In short, using our PnS was a lot of fun, and allowed us to get shots we'd have passed on, or been afraid to make (those underwater!), had we not carried one along. Thanks goes to Steve Berkowitz, by the way, for this tip -- it was his suggestion, and he sure enjoyed using his PnS for fun shots on his safari!

Steve with a 'whoopie pie,' a Pa. Dutch dessert Steve brought from
Pennsylvania to enjoy with the elephants (in the background, at Samburu).

Our Past Photo Tips of the Month:


ProShow Gold
Digital Slide Program

Workflow and Workload -
You Can Keep Ahead

  New Lens Covers for
Long Lenses

 Action Wildlife Photography Camera Settings

 Liquids in your Levels -
TSA Warnings!

 Effective Cloning in Adobe CS2

 The Helicon Focus Filter Revisited

 Action Wildlife Photography Camera Settings

 Keep Your Head Up
 The Best All-Around Lens

 The Pond-A Must-See shooting Location in southern Arizona

 DIGITAL- Digital Birding

 DIGITAL -Shoot for the Future

 DIGITAL-Shoot for the Future, Part II

 Capture 1's Most Useful Features

maximizing depth of field digitally

  Backing Up Your Digital Files - you'll need more than you think

 DIGITAL Photographing scenes with extreme exposure values

 NPN- Nature Photography Network - a digital forum for nature photography

 Digital Pro Image Management Software

 Watch Your Backgrounds
The potential of composites or shooting in RAW format

 A Great Website for Information - the Singapore Nature Photography Society

 Save Your Equipment from Crashing!

 The L-Bracket, the ultimate camera bumper

At the Pulse of Life
by Fritz Polking

 Carry Your Gear!

 Shooting in Inclement Weather

 Carry-on Luggage for small commuter flights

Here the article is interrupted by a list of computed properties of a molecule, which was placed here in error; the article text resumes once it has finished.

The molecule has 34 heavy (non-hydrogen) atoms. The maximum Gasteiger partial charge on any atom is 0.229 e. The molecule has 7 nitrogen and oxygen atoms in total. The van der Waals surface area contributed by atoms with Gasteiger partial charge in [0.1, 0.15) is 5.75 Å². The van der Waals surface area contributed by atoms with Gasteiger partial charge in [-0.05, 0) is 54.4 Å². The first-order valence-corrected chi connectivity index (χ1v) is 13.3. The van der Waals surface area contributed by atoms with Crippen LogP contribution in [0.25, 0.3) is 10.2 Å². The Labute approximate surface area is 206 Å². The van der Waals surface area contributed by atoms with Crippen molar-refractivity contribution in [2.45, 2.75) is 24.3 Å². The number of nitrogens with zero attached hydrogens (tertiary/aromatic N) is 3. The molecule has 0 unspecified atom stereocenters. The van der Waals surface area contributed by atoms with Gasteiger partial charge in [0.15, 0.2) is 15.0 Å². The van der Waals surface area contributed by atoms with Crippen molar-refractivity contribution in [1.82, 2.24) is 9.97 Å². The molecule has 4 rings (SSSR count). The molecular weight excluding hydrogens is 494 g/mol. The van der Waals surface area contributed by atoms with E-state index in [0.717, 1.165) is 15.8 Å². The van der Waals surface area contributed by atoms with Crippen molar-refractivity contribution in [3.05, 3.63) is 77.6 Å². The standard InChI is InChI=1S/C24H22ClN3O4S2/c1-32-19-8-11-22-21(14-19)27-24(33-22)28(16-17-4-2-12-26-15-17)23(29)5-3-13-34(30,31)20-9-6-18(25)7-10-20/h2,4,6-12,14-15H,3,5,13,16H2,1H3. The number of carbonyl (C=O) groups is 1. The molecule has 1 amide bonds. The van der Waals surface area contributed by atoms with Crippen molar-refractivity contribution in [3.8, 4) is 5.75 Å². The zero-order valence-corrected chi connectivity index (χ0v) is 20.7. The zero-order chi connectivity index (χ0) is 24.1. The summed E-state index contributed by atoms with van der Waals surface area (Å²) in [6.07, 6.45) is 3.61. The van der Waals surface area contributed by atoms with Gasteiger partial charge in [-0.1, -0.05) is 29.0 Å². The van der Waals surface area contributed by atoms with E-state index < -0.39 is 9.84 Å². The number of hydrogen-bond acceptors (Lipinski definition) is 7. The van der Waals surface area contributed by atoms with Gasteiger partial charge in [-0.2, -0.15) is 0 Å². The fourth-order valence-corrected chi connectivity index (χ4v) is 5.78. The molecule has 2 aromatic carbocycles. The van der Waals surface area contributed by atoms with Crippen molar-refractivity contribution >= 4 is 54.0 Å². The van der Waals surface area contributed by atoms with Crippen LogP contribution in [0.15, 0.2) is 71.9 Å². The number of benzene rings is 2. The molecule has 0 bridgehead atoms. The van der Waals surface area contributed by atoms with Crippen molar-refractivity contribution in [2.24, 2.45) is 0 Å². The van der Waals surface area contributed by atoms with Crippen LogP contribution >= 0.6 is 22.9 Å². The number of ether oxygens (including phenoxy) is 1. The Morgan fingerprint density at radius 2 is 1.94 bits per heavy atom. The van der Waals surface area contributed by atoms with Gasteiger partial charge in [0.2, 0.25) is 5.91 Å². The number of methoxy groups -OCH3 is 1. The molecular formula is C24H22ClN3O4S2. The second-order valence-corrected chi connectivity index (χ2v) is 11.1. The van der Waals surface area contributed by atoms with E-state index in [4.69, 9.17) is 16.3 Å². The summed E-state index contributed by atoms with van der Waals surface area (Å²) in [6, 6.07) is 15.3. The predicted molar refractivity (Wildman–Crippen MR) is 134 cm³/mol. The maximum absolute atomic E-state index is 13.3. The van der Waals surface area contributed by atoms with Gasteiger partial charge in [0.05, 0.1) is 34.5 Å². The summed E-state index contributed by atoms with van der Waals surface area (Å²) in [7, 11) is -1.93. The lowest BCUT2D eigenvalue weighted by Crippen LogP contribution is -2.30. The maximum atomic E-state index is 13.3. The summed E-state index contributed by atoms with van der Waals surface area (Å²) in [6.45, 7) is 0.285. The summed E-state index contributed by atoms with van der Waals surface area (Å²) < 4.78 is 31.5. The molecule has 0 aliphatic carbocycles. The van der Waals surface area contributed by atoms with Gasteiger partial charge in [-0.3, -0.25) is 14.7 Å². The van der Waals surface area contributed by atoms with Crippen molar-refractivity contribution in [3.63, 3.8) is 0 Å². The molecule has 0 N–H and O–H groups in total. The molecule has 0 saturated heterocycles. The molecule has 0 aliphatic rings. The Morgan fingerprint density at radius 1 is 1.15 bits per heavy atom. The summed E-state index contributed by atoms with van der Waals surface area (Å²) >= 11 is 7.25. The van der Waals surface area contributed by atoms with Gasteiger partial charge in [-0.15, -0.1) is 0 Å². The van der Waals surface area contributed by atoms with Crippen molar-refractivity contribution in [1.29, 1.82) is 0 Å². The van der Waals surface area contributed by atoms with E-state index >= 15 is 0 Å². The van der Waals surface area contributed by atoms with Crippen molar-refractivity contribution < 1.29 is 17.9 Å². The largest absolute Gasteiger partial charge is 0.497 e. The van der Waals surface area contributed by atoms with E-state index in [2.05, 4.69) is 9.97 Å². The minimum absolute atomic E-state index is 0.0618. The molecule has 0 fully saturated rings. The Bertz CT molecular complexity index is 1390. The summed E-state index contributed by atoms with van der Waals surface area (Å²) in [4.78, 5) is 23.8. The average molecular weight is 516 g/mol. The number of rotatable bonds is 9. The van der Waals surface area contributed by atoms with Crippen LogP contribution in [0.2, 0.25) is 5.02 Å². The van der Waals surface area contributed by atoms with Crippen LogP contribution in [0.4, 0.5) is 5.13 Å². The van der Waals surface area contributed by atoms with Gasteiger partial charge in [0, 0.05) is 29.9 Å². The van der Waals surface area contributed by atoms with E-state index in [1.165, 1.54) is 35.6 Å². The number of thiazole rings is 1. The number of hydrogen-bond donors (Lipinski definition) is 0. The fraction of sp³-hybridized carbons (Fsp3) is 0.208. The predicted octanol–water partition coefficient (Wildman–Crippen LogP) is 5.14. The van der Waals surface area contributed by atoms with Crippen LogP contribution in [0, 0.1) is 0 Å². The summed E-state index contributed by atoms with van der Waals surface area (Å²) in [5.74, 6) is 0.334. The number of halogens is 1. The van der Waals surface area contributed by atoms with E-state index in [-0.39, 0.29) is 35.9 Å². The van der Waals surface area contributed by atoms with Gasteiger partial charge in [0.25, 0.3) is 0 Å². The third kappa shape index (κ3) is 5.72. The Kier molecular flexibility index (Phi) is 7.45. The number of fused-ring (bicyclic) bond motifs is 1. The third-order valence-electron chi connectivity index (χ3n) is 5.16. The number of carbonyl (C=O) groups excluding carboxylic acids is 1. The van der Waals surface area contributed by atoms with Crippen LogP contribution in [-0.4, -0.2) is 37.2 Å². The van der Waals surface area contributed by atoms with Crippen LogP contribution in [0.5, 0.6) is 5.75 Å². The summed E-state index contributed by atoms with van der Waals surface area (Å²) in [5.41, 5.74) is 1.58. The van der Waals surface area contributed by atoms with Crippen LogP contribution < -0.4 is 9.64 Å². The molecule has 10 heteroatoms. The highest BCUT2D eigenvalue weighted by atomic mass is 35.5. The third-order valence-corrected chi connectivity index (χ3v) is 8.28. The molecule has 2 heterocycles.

Visual Echos Tele-Flash for the 580EX Flash

 Ask Questions
Before You Go

 Seize the Moment!

Geared Focusing Rail for Macro Work 

 Protecting your long lens from SAND, the pleasures of beach photography

 How do we protect our gear from dust, and carry our gear when on safari

 The Ultimate Flash Bracket
Padding Your Wimberley
Tripod Head

  Specular highlights and the flashing frog
 Using TTL flash with Hummingbirds  Testing your Flash's Aim
Maximum Depth of Field and Hyperfocal Distance - they're not the same thing!  If you see it, it's too late -- a lesson in anticipation  How do you shoot the Moon?
  Low level tripod work  A great depth of field guide  Wimberley 400 and 600mm IS plate

 Sigma's 120-300mm F2.8 APO HSM zoom lens

 Using The Wimberley Gimbal head with a camera body

 Sigma's 120-300 f2.8 APO
zoom telephoto lens

 Custom Function 4-1 for Nikon and Canon shooters

 Sighting in a very, very long lens
 The Nature Photography Network - a super website for images and information
  Take a Workshop First   Luck, what is it?  Don't take in baby wild animals

  Airline Carry-On Luggage -Let your concerns be heard!

 Disconnect -- travel precautions

Photograph America Newsletter
 Wildlife Portraiture

 Obey the Rules
The Ti Chi Stalk
Photographing Critically Endangered Sites Bushnell Night Vision Optics  Adobe Photoshop 7 for $300

 The Sibley Bird Guides

 Removing Cactus Spines

 Drying out boots with newspaper